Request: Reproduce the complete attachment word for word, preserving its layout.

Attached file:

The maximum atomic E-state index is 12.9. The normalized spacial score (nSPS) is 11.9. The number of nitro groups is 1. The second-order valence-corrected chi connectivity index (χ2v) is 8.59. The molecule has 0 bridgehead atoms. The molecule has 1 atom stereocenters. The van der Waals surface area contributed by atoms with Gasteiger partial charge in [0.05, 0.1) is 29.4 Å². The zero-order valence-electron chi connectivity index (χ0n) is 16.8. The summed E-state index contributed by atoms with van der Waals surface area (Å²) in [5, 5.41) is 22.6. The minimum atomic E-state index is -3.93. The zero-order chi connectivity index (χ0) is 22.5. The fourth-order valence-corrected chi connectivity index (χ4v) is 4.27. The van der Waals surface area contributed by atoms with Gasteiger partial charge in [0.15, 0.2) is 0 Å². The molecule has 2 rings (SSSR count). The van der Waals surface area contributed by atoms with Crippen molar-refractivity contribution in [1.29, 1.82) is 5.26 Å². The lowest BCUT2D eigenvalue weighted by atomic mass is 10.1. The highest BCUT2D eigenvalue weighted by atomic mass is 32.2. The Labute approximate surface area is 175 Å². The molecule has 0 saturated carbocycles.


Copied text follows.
The maximum atomic E-state index is 12.9. The normalized spacial score (nSPS) is 11.9. The number of nitro groups is 1. The second-order valence-corrected chi connectivity index (χ2v) is 8.59. The molecule has 0 bridgehead atoms. The molecule has 1 atom stereocenters. The van der Waals surface area contributed by atoms with Gasteiger partial charge in [0.05, 0.1) is 29.4 Å². The zero-order valence-electron chi connectivity index (χ0n) is 16.8. The summed E-state index contributed by atoms with van der Waals surface area (Å²) in [5, 5.41) is 22.6. The minimum atomic E-state index is -3.93. The zero-order chi connectivity index (χ0) is 22.5. The fourth-order valence-corrected chi connectivity index (χ4v) is 4.27. The van der Waals surface area contributed by atoms with Gasteiger partial charge in [0.15, 0.2) is 0 Å². The molecule has 2 rings (SSSR count). The van der Waals surface area contributed by atoms with Crippen molar-refractivity contribution in [1.29, 1.82) is 5.26 Å². The lowest BCUT2D eigenvalue weighted by atomic mass is 10.1. The highest BCUT2D eigenvalue weighted by atomic mass is 32.2. The Labute approximate surface area is 175 Å². The molecule has 0 saturated carbocycles.